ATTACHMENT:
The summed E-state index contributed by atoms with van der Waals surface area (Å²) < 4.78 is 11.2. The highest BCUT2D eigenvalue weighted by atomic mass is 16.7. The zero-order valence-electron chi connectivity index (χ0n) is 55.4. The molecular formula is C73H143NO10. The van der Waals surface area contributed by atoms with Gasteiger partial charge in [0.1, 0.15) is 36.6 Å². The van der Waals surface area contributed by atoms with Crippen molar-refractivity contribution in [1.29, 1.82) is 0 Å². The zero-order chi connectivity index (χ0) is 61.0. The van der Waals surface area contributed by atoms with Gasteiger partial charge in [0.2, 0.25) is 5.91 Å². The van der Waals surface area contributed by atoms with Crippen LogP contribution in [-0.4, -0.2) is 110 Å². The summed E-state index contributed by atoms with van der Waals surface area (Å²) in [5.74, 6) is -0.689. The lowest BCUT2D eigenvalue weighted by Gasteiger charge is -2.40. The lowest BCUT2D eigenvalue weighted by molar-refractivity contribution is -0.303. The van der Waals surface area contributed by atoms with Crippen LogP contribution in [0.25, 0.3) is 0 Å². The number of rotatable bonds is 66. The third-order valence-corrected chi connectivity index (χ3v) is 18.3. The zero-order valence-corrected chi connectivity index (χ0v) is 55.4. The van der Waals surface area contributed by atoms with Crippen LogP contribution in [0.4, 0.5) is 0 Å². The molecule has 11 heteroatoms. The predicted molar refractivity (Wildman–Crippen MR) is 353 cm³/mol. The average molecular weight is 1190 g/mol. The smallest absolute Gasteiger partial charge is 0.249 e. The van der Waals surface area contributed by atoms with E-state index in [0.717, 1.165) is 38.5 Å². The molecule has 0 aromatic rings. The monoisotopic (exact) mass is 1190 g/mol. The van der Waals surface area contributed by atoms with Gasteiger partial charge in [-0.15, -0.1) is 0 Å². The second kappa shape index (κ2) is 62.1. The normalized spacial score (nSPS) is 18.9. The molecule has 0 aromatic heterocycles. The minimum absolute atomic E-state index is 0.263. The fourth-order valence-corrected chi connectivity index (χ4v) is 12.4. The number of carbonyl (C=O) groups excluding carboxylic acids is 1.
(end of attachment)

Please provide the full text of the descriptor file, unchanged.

The summed E-state index contributed by atoms with van der Waals surface area (Å²) < 4.78 is 11.2. The highest BCUT2D eigenvalue weighted by atomic mass is 16.7. The zero-order valence-electron chi connectivity index (χ0n) is 55.4. The molecular formula is C73H143NO10. The van der Waals surface area contributed by atoms with Gasteiger partial charge in [0.1, 0.15) is 36.6 Å². The van der Waals surface area contributed by atoms with Crippen molar-refractivity contribution in [1.29, 1.82) is 0 Å². The zero-order chi connectivity index (χ0) is 61.0. The van der Waals surface area contributed by atoms with Gasteiger partial charge in [0.2, 0.25) is 5.91 Å². The van der Waals surface area contributed by atoms with Crippen LogP contribution in [-0.4, -0.2) is 110 Å². The summed E-state index contributed by atoms with van der Waals surface area (Å²) in [5.74, 6) is -0.689. The lowest BCUT2D eigenvalue weighted by Gasteiger charge is -2.40. The lowest BCUT2D eigenvalue weighted by molar-refractivity contribution is -0.303. The van der Waals surface area contributed by atoms with Crippen LogP contribution in [0.25, 0.3) is 0 Å². The number of rotatable bonds is 66. The third-order valence-corrected chi connectivity index (χ3v) is 18.3. The zero-order valence-corrected chi connectivity index (χ0v) is 55.4. The van der Waals surface area contributed by atoms with Crippen LogP contribution in [0.4, 0.5) is 0 Å². The molecule has 11 heteroatoms. The predicted molar refractivity (Wildman–Crippen MR) is 353 cm³/mol. The average molecular weight is 1190 g/mol. The smallest absolute Gasteiger partial charge is 0.249 e. The van der Waals surface area contributed by atoms with E-state index in [0.717, 1.165) is 38.5 Å². The molecule has 0 aromatic rings. The monoisotopic (exact) mass is 1190 g/mol. The van der Waals surface area contributed by atoms with Gasteiger partial charge in [-0.15, -0.1) is 0 Å². The second kappa shape index (κ2) is 62.1. The normalized spacial score (nSPS) is 18.9. The molecule has 0 aromatic heterocycles. The minimum absolute atomic E-state index is 0.263. The fourth-order valence-corrected chi connectivity index (χ4v) is 12.4. The number of carbonyl (C=O) groups excluding carboxylic acids is 1.